Microsoft’s plan to remake Windows — what that might mean


Oh, great.

Microsoft is going to upend Windows again. Just great.

Come June 24, according to Microsoft, the company will unveil or display or reveal all or something or not much at all about the “next generation” of Windows, whatever it’ll be called — say, Windows 10 21H2, Windows 10 something-something, Windows 11, Windows 12 or … wait, we just got a massive headache. We need to lie down for a bit.

Scuttlebutt — one of the most underrated words in the English language — has been bubbling for months about Microsoft’s next stab at Windows, at least concerning its user interface (UI) changes, the project dubbed “Sun Valley.” Whether there will be substantial under-the-hood alterations or modifications, or a slew of new features and functionality, hasn’t been made clear, even by those predisposed to speculate.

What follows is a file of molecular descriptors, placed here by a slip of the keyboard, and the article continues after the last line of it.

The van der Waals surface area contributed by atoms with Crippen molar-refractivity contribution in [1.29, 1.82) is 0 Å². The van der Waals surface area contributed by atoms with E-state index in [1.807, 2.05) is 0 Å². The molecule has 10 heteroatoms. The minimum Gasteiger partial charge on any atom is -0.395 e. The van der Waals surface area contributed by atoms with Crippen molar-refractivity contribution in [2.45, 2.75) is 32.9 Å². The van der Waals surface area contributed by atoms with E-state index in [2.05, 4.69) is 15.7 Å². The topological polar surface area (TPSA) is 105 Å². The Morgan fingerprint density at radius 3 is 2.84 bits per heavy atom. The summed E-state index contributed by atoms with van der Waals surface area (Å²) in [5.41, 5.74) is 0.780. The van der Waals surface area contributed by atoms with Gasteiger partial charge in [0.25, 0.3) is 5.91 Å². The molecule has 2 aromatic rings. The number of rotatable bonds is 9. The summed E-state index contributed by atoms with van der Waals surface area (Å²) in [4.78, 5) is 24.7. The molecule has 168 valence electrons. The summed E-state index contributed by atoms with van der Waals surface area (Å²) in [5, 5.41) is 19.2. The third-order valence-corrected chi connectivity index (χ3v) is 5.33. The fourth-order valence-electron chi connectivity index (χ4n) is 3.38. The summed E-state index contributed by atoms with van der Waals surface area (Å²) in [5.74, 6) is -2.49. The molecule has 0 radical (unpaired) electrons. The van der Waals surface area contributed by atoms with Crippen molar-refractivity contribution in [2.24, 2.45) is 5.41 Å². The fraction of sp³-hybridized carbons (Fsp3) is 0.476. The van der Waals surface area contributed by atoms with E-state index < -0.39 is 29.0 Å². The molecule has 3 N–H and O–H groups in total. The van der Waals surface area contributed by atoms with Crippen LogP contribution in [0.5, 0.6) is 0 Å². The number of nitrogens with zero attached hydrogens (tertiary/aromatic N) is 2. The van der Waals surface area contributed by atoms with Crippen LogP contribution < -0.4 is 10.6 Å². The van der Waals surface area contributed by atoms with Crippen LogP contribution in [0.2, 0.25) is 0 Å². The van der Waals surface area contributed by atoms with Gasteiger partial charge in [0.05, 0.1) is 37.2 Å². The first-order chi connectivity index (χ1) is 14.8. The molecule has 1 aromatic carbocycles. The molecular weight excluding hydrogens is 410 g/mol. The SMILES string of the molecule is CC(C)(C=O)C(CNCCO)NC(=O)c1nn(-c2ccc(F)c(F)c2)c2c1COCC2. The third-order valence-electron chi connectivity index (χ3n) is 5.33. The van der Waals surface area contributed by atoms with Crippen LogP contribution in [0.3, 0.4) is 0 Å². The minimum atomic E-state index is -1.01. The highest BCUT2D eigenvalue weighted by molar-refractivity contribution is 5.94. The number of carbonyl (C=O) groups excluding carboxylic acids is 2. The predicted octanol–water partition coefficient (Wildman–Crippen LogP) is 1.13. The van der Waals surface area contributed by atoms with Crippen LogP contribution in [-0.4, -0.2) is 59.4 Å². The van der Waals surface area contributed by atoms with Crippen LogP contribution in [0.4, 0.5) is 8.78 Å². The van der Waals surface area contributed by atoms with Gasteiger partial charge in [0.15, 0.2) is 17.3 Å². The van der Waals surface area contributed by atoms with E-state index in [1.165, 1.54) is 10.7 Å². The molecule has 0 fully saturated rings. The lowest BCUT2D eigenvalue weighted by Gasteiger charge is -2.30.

What is known? How about this: Microsoft put down a marker six years ago when it called Windows 10 “the last Windows ever.” Renege on that and there will be some very angry commercial customers.

Why? Because Microsoft make an unspoken pact with those customers. In return for abiding a dramatic break with tradition and adopting (and adapting to) the very disruptive every-six-months update tempo of Windows 10, customers believed they would never again face the enormous task of mass migrations to a drastically different OS gestalt and the then-necessary retraining of workers on a brand new OS — something they had been forced to do since at least the 1990s every three or four or five or even six years.

Copyright © 2021 IDG Communications, Inc.



Source link